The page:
One of the features of Christmas is the change it offers from our more usual routine. Whether it is family members seen only once a year, or the party games and feasting, or for some an annual trip to the local church, Christmas is for most people a complete break from the norms and worries of everyday life.
MPs too look forward to the Christmas break, for exactly the same reasons. And this year they will have welcomed even more than usual the opportunity to escape from the hothouse atmosphere of Westminster and the endless debate over Brexit, in which there is no clear way forward and no good outcomes. Many MPs are as fed up with the matter as much of the general public is; it has overwhelmed normal politics and most MPs have a large number of other issues building up in their in-tray that they would much rather be spending their time on. The army of BOBs – those “Bored of Brexit” – includes a fair number of the House of Commons in its ranks.
But just as the rest of us return to work in January to find that although it is a new year, the same old problems still confront us, so it is for MPs. Brexit has not gone away, and – unless Mrs May astounds everyone by once again putting off a vote on her deal – they will soon be called upon to decide on the matter.
And the choice in front of them is genuinely not easy. British politics is stuck with two most unusual problems, in that firstly the choice before MPs is a three-way choice (ie, May’s deal, no deal, 2nd referendum) not the more usual binary one (ie, to do something or not) and secondly the usual party discipline has collapsed – neither party has an agreed policy on the matter, with supporters of all three options in both major parties, and neither party leader has sufficient charisma, authority or support from their MPs to be able to impose their will or even some semblance of party discipline.
The lack of party discipline means that MPs are in the unusual position of being able to think for themselves (indeed one might cynically say that for once they are being forced to). Many will be aware of how their constituents feel and voted on the referendum, and whether out of a sense of democracy or simply in an attempt to preserve their seat at the next election, not a few will treat that as more important than what their party leadership thinks. The result is that the Whips offices, on both sides of the House, are unusually weak – they are less in control of their party’s vote than at almost any time in the last 15 years, since the early days of the Iraq and Afghanistan conflicts in fact, when the House was full of principled positions opposed to the party leaderships.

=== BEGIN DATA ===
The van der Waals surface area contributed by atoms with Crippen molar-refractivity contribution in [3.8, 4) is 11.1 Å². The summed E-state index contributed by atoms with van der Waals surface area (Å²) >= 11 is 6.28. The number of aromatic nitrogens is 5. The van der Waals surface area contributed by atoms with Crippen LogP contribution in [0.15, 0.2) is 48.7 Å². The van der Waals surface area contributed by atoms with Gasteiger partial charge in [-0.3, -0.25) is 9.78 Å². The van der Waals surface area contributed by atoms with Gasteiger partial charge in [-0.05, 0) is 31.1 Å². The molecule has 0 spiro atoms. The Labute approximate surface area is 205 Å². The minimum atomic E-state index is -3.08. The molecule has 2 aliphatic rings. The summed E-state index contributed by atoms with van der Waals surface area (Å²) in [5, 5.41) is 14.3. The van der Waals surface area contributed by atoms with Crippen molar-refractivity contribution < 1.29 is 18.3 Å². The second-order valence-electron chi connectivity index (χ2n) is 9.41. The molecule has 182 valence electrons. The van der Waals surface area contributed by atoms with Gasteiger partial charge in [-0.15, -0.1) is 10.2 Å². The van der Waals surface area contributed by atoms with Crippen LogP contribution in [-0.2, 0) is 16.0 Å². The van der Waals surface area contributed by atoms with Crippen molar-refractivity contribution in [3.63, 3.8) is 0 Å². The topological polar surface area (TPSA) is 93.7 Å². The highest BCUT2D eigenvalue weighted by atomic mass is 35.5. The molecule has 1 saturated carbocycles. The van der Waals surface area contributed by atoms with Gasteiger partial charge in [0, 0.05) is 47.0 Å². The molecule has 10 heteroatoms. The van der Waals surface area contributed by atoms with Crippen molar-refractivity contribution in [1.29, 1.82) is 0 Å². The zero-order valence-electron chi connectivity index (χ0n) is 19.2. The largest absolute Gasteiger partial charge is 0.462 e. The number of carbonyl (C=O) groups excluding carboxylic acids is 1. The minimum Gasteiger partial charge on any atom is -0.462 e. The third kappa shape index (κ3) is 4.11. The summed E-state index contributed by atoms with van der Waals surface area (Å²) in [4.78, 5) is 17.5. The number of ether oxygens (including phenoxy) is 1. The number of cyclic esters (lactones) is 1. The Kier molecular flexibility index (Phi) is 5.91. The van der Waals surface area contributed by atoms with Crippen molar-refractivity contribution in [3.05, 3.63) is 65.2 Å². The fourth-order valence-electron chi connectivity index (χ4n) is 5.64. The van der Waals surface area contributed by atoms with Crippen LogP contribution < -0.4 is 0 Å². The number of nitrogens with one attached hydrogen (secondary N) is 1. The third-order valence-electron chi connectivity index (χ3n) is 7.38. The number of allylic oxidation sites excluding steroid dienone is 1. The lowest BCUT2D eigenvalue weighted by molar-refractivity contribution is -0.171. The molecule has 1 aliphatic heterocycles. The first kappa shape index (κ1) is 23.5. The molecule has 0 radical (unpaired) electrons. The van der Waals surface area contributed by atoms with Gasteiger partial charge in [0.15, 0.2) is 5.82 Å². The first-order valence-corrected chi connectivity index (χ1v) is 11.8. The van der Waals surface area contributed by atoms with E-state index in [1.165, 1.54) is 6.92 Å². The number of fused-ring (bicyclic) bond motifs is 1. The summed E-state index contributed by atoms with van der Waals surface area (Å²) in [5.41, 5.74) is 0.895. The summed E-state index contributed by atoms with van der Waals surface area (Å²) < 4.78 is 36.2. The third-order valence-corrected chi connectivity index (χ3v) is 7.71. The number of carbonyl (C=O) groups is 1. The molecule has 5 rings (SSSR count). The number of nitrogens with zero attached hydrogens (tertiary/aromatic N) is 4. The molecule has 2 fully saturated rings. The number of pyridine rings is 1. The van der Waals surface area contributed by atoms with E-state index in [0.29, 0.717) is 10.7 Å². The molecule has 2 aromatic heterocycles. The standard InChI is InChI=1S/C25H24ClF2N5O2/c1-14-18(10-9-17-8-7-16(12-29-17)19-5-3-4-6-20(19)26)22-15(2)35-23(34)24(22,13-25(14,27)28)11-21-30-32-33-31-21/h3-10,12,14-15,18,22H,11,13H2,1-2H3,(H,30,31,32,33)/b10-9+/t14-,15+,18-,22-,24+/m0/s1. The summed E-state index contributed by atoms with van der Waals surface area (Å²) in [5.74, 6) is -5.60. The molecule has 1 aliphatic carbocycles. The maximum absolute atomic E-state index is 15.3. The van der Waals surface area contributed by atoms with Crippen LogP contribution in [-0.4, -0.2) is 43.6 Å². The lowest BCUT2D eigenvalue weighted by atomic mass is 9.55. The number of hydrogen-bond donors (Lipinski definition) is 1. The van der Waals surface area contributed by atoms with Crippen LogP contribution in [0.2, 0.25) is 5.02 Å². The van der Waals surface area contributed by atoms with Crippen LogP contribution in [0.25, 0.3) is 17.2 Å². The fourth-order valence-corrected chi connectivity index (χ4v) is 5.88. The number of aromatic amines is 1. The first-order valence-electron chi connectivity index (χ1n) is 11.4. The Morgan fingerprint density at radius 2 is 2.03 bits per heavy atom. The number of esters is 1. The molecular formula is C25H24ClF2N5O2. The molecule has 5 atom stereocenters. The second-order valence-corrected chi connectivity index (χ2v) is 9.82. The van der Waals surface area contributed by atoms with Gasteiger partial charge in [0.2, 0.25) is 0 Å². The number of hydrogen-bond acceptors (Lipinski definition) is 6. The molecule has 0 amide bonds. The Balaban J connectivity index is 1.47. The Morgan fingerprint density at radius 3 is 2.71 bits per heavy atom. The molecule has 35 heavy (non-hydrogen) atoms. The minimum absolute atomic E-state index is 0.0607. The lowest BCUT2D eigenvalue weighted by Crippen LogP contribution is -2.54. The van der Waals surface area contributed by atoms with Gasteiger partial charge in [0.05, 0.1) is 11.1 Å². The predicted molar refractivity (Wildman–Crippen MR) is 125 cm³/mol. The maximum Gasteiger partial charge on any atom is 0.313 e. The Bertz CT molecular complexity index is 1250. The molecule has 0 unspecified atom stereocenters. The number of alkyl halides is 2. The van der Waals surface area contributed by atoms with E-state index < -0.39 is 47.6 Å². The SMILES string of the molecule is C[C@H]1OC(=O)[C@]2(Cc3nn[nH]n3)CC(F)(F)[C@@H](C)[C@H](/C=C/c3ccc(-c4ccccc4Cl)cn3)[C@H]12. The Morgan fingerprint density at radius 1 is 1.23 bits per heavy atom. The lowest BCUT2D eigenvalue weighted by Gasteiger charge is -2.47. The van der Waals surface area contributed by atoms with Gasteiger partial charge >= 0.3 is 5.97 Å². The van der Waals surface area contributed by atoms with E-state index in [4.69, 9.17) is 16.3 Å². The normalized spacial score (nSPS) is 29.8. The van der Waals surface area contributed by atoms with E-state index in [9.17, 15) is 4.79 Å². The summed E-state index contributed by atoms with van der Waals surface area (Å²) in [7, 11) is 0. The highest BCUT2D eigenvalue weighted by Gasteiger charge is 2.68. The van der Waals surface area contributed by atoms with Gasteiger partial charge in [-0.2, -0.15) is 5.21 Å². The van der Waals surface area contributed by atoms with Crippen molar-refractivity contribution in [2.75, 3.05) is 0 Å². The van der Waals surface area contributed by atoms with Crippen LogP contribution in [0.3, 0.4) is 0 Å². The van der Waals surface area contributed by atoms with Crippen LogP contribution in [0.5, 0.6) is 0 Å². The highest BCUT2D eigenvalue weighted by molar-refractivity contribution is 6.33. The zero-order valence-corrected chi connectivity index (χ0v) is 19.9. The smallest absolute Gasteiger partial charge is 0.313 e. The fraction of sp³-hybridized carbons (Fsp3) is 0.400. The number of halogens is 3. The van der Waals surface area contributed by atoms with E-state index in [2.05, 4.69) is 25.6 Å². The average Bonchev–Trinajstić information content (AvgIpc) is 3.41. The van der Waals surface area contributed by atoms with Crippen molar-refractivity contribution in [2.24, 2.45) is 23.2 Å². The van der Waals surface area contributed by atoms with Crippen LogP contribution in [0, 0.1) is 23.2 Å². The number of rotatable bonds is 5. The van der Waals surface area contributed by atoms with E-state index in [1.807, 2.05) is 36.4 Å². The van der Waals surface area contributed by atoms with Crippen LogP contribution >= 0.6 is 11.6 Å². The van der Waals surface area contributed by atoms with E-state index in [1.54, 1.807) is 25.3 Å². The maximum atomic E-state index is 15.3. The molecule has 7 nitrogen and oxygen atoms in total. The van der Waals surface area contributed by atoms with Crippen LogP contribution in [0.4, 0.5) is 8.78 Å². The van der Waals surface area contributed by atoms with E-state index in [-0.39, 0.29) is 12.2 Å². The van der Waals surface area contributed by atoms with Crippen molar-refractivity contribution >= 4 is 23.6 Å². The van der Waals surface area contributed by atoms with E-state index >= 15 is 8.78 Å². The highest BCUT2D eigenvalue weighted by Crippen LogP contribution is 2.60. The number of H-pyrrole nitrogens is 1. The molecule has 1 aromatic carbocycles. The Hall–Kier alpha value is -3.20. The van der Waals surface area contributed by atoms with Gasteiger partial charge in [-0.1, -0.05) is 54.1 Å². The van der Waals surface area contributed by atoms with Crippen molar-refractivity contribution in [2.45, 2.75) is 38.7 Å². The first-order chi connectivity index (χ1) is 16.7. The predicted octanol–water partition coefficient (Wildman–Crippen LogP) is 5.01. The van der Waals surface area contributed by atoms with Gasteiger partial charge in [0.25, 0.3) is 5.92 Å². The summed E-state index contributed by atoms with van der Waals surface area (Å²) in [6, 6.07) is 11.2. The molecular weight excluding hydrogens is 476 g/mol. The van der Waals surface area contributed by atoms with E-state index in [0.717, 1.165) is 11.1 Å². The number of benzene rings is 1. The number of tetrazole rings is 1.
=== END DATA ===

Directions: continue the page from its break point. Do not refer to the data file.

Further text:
And the result of the three-way choice is that it is not just what MPs want most that they must factor in to how they vote but also what they fear most. Indeed, for many MPs it is not that one option of the three is much better than the other two, but that one is much worse, and must at all costs be avoided.
It is fairly clear that for Mrs May and her most loyal lieutenants, a second referendum is the outcome that they are keenest to avoid. Quite apart from the rejection of all of their efforts that this would signify, they have a genuine concern that it would be seen as breaking faith with the electorate, further undermining respect for the political process and creating a volatile and perhaps even dangerous mood in society at large. Nor, with the example of France’s gilets jaunes just across the Channel, are these fears of social unrest necessarily exaggerated – copycat politics is not new and civil disturbance cannot be ruled out.